A number of previous works suggested that the MAPKs Fus3 and Kss1 might mediate rapid negative feedback. Our previous study of regulated cell-to-cell variation in system output revealed a Fus3-dependent reduction in variation, suggesting an autoregulatory negative feedback mediated by Fus3 5
. Gartner et al. showed that levels of phosphorylated Fus3 were higher in cells bearing a kinase-dead mutant version of Fus324
. Bhattacharya et al. showed that Ste5 T287A mutant cells, in which the Ste5 carries a lesion in a site of threonine phoshorylated by Fus3 on peptides in vitro
exhibited increased reporter expression 28
, albeit with no change in the EC50 of the dose-response. Finally, phosphoproteomic studies of pheromone response system proteins29
have uncovered numerous sites of phosphorylation on pheromone response system proteins, whose levels change upon pheromone stimulation, many of which lie in consensus MAP kinase target sequences (R. Maxwell and O. Resnekov, personal communication). We therefore hypothesized that the signal decline at different measurement points depends on non-translational, fast-acting negative feedbacks mediated by Fus3 or Kss1.
To test if Fus3 or Kss1 were sources of negative feedback on system activity, we compared the baseline system response, at system points up to and including Fus3 phosphorylation, with system response after selective inhibition of either Fus3 or Kss1 kinase activity. To do this, we first modified reporter strains by replacing either FUS3
with the corresponding purine analog-sensitive allele 30
. We did this by changing the “gatekeeper” residue in each kinase’s ATP binding pocket (Q93 in Fus3, N94 in Kss1) to an alanine. The mutant fus3-as2
kinases were active, as measured by fluorescent protein reporter gene output (Fig. S9a
), and10 μM 1-NM-PP1, a cell-permeable adenosine analogue, inhibited the activity of mutant kinases without inhibiting wild-type kinases (Fig. S9b
). We then quantified Fus3 phosphorylation by quantitative immunoblotting after stimulation with pheromone, either with or without simultaneous inhibition with 1-NM-PP1 (). Fus3 phosphorylation levels did not peak and decline to a plateau when we inhibited Fus3-as2, but, rather, remained high, near peak levels. By contrast, when we inhibited Kss1-as2, Fus3 phosphorylation levels were unaffected (). These results indicated that Fus3 kinase activity mediated one or more negative feedbacks in this system.
We then studied where in the system the Fus3-dependent feedback acted to diminish signal amplitude. Yi et al. showed that the decrease in G-protein FRET within 30 seconds of stimulation depended on Sst2 6
. This finding suggested that the Fus3-dependent negative feedback might upregulate the GTPase-activating protein (GAP) function of Sst2, which would increase G protein reassociation and decrease downstream signal. We tested if Fus3-as2 inhibition affected the observed decline in both G-protein dissociation and Ste5 recruitment. Inhibition of Fus3 activity eliminated the decline in Ste5 translocation (), but surprisingly had no effect on the decline in G-protein dissociation in a G-protein FRET reporter strain carrying fus3-as2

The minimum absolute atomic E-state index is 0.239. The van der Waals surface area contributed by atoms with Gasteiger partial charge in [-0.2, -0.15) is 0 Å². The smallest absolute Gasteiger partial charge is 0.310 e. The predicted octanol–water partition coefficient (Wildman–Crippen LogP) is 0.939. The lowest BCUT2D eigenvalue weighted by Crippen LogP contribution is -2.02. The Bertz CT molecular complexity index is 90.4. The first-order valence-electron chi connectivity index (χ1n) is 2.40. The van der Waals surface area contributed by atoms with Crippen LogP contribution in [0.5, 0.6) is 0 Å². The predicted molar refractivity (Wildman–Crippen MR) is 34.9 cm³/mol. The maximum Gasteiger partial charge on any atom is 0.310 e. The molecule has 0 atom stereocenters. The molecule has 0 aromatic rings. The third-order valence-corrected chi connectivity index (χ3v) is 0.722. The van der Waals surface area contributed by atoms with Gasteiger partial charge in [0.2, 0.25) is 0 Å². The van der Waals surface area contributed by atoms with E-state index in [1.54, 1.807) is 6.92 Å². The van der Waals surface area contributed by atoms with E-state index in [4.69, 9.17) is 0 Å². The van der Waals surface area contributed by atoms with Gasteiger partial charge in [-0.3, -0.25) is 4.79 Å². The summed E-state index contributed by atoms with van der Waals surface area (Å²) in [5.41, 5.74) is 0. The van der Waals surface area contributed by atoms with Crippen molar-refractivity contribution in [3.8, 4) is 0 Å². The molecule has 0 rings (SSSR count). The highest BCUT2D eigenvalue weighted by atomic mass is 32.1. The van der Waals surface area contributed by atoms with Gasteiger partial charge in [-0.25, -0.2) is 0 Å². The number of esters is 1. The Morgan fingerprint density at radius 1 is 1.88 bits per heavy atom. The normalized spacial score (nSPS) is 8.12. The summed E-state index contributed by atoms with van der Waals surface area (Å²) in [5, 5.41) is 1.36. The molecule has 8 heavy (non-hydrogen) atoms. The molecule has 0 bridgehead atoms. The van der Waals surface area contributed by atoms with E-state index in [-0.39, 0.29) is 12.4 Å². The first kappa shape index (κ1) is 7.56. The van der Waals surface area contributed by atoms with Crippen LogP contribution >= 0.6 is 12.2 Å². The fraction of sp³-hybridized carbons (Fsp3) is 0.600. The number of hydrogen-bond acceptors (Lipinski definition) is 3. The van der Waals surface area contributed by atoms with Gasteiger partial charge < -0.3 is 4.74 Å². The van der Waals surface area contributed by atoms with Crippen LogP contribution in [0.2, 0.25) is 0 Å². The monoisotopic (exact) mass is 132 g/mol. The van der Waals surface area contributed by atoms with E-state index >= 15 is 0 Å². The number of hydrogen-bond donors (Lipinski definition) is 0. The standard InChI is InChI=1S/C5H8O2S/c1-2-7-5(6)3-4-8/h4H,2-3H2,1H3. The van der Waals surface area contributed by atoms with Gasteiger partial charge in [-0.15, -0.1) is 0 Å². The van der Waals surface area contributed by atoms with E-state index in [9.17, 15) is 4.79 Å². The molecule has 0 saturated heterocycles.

( and Fig. S10
). These results indicated that Fus3-mediated negative feedback acted downstream of mechanisms regulating G-protein association.
To confirm that Fus3 acted downstream of G-protein activation, we measured Ste5 recruitment after deleting SST2. We expected deletion of SST2 to have no effect on Fus3-mediated signal decline, since Sst2 is required for efficient G-protein inactivation and, as we showed above, Fus3-mediated negative feedback does not reduce G-protein dissociation levels. Unexpectedly, when we deleted of SST2, we completely disrupted Fus3-mediated signal decline; unlike SST2+ cells, inhibition of Fus3 did not cause an increase in Ste5 recruitment (). Furthermore, the Ste5 recruitment (with or without Fus3-mediated feedback) peaked and declined, similar to the baseline response of SST2+ cells (compare squares and circles in with circles in ). This finding showed that signal peak-and-decline is the default behavior in the absence of Sst2. Since a sustained non-declining signal is only evident in SST2+ cells in the presence of Fus3-as2 inhibitor, these results also indicate that Sst2 promotes Ste5 membrane recruitment, a hitherto unknown function of the RGS protein family, and that Fus3 negatively regulates this novel signal-promoting function ().
DoRA requires Fus3-mediated negative feedback
We then investigated which portions of the Sst2 protein might be involved in promoting Ste5 membrane recruitment. During analysis of Sst2 point mutants, we found that Ste5 recruitment in a fus3-as2
strain that carried sst2-T134A
instead of wild-type Sst2 peaked-and-declined in the presence and absence of Fus3 inhibitor (), just as observed in Δsst2
cells (). The pheromone-induced growth-inhibition of sst2-T134A
cells reported by halo assays was close to wild-type (Fig. S11a
), and the average number of Sst2-T134A protein molecules per cell was similar to Sst2 abundance in the parent strain, (Fig. S11b
), suggesting that the T134A mutation disrupted a significant fraction of the Fus3-dependent, signal-promoting function of Sst2 without disrupting the bulk of its signal-reducing GAP activity. T134 lies within the N-terminal DEP domains of Sst2, which are required for localization of Sst2 to the membrane by binding the cytosolic tail of Ste2 31
. These results indicate that the DEP domains in Sst2 might aid Ste5 membrane recruitment, perhaps by providing additional membrane-proximal interaction surfaces, and suggest that mechanisms that regulate localization of Sst2 to the membrane, such as disruption of Sst2-Ste2 interactions by Yck1/2-mediated phosphorylation after longer periods of pheromone stimulation 31
, might consequently regulate Ste5 membrane recruitment.